Monday, October 27, 2008

Opinions on Les

Okay, thanks to Chris Taylor, I now have that Epidexipteryx paper in my meaty paws. I am working on a restoration (well, not right now), but I need some help. I need some opinions. Here is what I've decided I am going to do:

1) It's gonna have a long third finger. The one hand that is preserved in the fossil is not preserved well, but there's a good rationale for a long third finger based on the measurements of the first two bones of Digit III (read this on Tet. Zoo).

2) It's gonna have "fuzzy" feathers in the manner of Sinosauropteryx and Caudipteryx. I still have no idea what the authors mean when they say "membraneous structure." Does that mean that a whole bunch of feather filliments are arising from a single point, but held together at their base by some kind of membrane? That doesn't make any sense, and doesn't really jive with what we know about how feathers grow.

3) The elongated tail feathers are not going to be terribly rigid, but flowing and flexible, as I imagine they were in confuciusornids.

4) It will have a fully-reversed hallux, as Scansoriopteryx does.

Now, here are my questions. I encourage discussion here.

1) What should I do about the tail? Scansoriopteryx has a very long tail, but Epidexipteryx seems to have a really short one. As I learned on the DML, a break is possible where the "middle section" of the tail was lost. However, I just don't see that. The fact that the "snapped off" section of tail is so very close to the articulated section seems (to me, anyway) to imply that there's not a whole lot missing, there. On the other hand, it would also be strange that Scansoriopteryx and Epidexipteryx, which are sister taxa, have such wildly different tail lengths.

2) Should I give Epidexipteryx "flight feathers" along its arms? I know they weren't preserved in the fossil, but absence of evidence is not neccesarily evidence of absence. The animals directly below (deinonychosaurs) and above (birds) Epidexipteryx have contours along the arm, so why would this new animal lack them?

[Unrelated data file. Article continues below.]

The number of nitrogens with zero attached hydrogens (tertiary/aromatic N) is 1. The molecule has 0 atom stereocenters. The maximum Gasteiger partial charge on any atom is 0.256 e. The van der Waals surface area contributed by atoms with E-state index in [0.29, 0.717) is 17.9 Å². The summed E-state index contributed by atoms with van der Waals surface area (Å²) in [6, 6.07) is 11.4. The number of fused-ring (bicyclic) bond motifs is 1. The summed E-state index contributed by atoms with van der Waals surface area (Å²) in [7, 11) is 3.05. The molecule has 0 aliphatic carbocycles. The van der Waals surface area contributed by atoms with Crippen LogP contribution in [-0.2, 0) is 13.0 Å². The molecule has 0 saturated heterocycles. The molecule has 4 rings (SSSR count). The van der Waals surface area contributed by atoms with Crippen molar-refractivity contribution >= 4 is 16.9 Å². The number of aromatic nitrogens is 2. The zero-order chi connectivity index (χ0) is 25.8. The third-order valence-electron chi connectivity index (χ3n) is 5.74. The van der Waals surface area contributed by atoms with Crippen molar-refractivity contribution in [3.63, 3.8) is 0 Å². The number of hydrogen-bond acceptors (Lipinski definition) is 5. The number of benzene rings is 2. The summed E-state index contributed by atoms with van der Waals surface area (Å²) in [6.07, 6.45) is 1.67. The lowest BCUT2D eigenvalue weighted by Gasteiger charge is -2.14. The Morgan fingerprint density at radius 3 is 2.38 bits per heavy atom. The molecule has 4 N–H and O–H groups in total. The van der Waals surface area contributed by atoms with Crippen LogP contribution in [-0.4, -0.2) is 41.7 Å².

3) How do you think that long third finger would be carried when not in use?

Thanks for the help!


Christopher said...

First of all absolutely do not give it a fully reversed Hallux. Despite what you may have read, like everywhere, Scans does not have one and neither would LES. And for the same reason no other non avian dinosaur has one. Metatarsal I needs to be twisted.


Theres a lot more about this subject on the DML but I got tired trying to find the best explanations. Jaime's is good enough and its topical!

On to the feathers. Scans does preserve feathers of some sort along the wing, they're just not pennaceous remiges. Rather they look like the same sort of shaggy primitive feathers the rest of it was covered in but longer. And I wouldnt write Epidexipteryx off from having the same sort of wing. I dont even think we can say that "they werent preserved" given that the manus was preserved over the center of the body they could be hiding in the body feathers, or prepped away. As for rigidity of the tail feathers, IDK but the ones of Confuciusornis appear to have been quite rigid.

As for the presence of an elongate third finger, I was initially unsure but I eventually came to the same conclusion as Mickey. I really doubt it was as flexible as the finger of an Aye-aye, but there would need to be some serious bio mechanical work done first to say any thing definitive. I would imagine its held just like any other finger. its just there hanging off the rest of the hand not doing anything special.

Christopher said...

Zach, you should join up at A lot of your questions would easily be answered.

Christopher Taylor said...

A couple of thoughts that occur to me:

As I tried somewhat clumsily to say in an earlier comment, the different selective pressures on feather form in flighted vs. flightless taxa mean that there is more potential for variation in the latter, so it would be unusual but I suspect not impossible for Scansoriopteryx and Epidexipteryx to have different feather forms. Consider the differences between ostriches and emus, for instance.

As regards the elongate third finger, I would have thought (in my non-expert way) that this would have been less of an issue for maniraptorans than mammals, because the tight bird-style arm-folding mechanism would mean that when the arm is folded back the fingers could be safely held flat against the body.

And as for difference in tail lengths, just look at the variation between various Macaca (macaque) species, in which there is the full range of variation from long-tailed to almost tailless species, even between quite closely related species.